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Mark Osborne's discussion posts

  • Mark Osborne 07 Jul 2016 9:43am () in Daily / Weekly timetables in MLE/ILE

    Kia ora whanau,

    I've been having a few discussions with people lately about what a day looks like within MLE/ILE and I realised we haven't spent a lot of time sharing our approaches to the structure of the day/week.

    Given the need for alignment and simplicity so that co-teaching are easy, but also the need to provide enough space in the day for for learners to develop agency, engage in student-led learning like peer tutoring/tuakana-teina time and self-directed learning, what do people's days look like?

    Also, if your week includes things like project-based learning, community-based learning or other interesting elements of curriculum, please share those.

    Share here so others can see your approach.

  • Mark Osborne 08 Sep 2015 9:58am () in Year groups in MLE

    Kia ora Bronwyn,

    Always good to look at the research that sits behind these ideas in addition to scanning people's personal experiences. The research I'm familiar with for composite classes supports Neill's point that it can make a difference if teacher practice takes advantage of the opportunity.

    Where there has been an improvement in outcomes for learners, it is seen particularly across reading, writing and maths (maths in particular) but crucially in increased 'pro-social' behaviour (the opposite of anti-social behaviour). There's obviously the culturally-responsive consideration- that whanau-based groupings, ako, tuakana-teina relationships etc. are particularly advantageous to Maori and pasefika learners.

    So some good reasons to explore the idea!

    Mark

  • Mark Osborne 27 Aug 2015 8:25am () in Help!!- Research against MLEs- the most scathing please!

    Kia ora Mia,

    Thanks Elicia for recommending my videos! Hope they're helpful. Others have said a lot of the key points, but if you need a couple of nice jumping off points for why education needs to change, check out:

    These two videos lay out the imperative for future-focused education really well.

    We could get into some pretty deep research about the ways in which education needs to change, but it sounds like your board members are interested in 'why should we change?' (which is the first question that people need to be able to answer when embarking on change).

    What resources do others use to explain the changes they're making to practice and learning environments?

    Mark 

  • Mark Osborne 10 Aug 2015 9:57am () in MLE

    Kia ora Shaun,

    You're right- if we limit our thinking to the physical buildings (walls, doors, windows, space) we miss the opportunity to think about the wider learning ecosystem- outdoor environment (situated, or place-based learning), the community (school as 'basecamp') the socio-cultural context and virtual learning environments.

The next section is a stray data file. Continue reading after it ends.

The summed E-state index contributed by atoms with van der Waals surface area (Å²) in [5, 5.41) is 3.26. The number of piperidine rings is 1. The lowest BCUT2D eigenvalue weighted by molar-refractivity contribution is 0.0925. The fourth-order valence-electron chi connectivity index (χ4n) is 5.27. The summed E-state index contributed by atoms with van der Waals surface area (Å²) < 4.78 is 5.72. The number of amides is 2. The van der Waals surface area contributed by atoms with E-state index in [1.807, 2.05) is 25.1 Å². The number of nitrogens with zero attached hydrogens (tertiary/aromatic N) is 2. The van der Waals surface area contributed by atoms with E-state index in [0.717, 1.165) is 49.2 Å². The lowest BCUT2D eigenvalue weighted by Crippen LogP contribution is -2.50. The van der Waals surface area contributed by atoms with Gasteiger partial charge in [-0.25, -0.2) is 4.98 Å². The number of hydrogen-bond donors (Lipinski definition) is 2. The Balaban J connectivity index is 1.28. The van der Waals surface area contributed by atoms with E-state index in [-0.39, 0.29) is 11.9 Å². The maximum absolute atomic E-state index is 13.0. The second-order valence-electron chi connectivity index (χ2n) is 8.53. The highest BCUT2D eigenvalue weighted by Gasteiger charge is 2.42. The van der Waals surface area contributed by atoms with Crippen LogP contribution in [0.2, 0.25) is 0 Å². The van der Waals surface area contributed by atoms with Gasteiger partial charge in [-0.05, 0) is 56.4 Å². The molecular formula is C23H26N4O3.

Here's a link to the CORE Education MLE Planning Matrix which identifies a range of different elements that need to be considered when exploring learning environments including networks and connections with the community.

    Mark

  • Mark Osborne 23 Oct 2014 9:35am () in MLE and LEADERSHIP

    Hi Cathy,

    Good question, and I'd be interested to hear people sharing their experiences here. There are probably a couple of elements to explore:

    1. How people work together to develop the vision for what modern learning should be (and therefore the environments required to support it), and
    2. How do we all get on once that environment is built.

    Both are quite specific leadership challenges.

    For many people with whom I work the challenge of learning to work together as a team, sharing and teaching in the same space is as big as building the environment itself! I know there are lots of people in this group who are in co-teaching environments, and people who have led the development of these co-teaching approach, who will be happy to share their experiences.

    Mark

  • Mark Osborne 21 May 2014 10:19am () in MLE Article from this month's Ed Gazette

    Really enjoyed reading this article about Vauxhill Primary's approach to MLEs:

    "Variable space has been a way of life for us here at Vauxhall School for as long as any of us can remember. It is a model that can work for everyone, yet presents challenges. It’s not the only way to set up collaborative classrooms, but it works for us – and we wouldn’t have it any other way! It works because our teachers believe in the benefits that flexible space provides for the children and for themselves. It is a highly collaborative and organised approach to learning and teaching." 

    http://www.edgazette.govt.nz/Articles/Article.aspx?ArticleId=8938

    • What are the key messages that come through for you?
  • Mark Osborne 28 Mar 2014 12:46pm () in Christian Long interview on Nine-to-noon

    Really nice interview with Christian Long from Nine-to-noon.

    "Christian Long is the Co-Founder, of the Wonder Wonder studio and Prototype Design Studio, and he previously co-lead the The Third Teacher and design studio of CannonDesign. Christian is an educator, school planner, and passionate advocate for innovative learning communities. He is an advocate for the value of student collaboration in innovative school design."

    Some good questions he asks:

    • What kinds of environments amplify our ability to work together?
    • How do I have access to information, the ideas, the resources, the mentors, teams I need just in time?
    • What are students going to need in terms of access to their team, a lecture, communities, a studio, a stage?